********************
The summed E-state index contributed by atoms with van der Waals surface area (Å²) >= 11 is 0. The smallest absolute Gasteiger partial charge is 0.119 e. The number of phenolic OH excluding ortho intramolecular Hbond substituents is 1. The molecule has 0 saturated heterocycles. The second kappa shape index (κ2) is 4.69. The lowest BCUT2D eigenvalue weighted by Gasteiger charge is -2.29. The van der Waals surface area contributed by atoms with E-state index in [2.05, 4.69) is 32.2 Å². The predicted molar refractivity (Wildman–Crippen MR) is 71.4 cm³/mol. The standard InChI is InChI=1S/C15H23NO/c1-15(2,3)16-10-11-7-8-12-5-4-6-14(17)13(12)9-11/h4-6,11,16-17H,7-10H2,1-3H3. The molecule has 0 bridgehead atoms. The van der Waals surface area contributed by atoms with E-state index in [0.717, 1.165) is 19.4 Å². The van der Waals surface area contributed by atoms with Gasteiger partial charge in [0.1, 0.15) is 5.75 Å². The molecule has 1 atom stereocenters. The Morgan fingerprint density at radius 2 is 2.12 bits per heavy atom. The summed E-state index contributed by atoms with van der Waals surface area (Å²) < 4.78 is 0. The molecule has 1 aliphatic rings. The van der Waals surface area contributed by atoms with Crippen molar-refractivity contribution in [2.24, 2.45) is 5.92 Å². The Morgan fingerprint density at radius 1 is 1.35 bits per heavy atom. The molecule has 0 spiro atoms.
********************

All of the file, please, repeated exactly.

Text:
The summed E-state index contributed by atoms with van der Waals surface area (Å²) >= 11 is 0. The smallest absolute Gasteiger partial charge is 0.119 e. The number of phenolic OH excluding ortho intramolecular Hbond substituents is 1. The molecule has 0 saturated heterocycles. The second kappa shape index (κ2) is 4.69. The lowest BCUT2D eigenvalue weighted by Gasteiger charge is -2.29. The van der Waals surface area contributed by atoms with E-state index in [2.05, 4.69) is 32.2 Å². The predicted molar refractivity (Wildman–Crippen MR) is 71.4 cm³/mol. The standard InChI is InChI=1S/C15H23NO/c1-15(2,3)16-10-11-7-8-12-5-4-6-14(17)13(12)9-11/h4-6,11,16-17H,7-10H2,1-3H3. The molecule has 0 bridgehead atoms. The van der Waals surface area contributed by atoms with E-state index in [0.717, 1.165) is 19.4 Å². The van der Waals surface area contributed by atoms with Gasteiger partial charge in [0.1, 0.15) is 5.75 Å². The molecule has 1 atom stereocenters. The Morgan fingerprint density at radius 2 is 2.12 bits per heavy atom. The summed E-state index contributed by atoms with van der Waals surface area (Å²) < 4.78 is 0. The molecule has 1 aliphatic rings. The van der Waals surface area contributed by atoms with Crippen molar-refractivity contribution in [2.24, 2.45) is 5.92 Å². The Morgan fingerprint density at radius 1 is 1.35 bits per heavy atom. The molecule has 0 spiro atoms.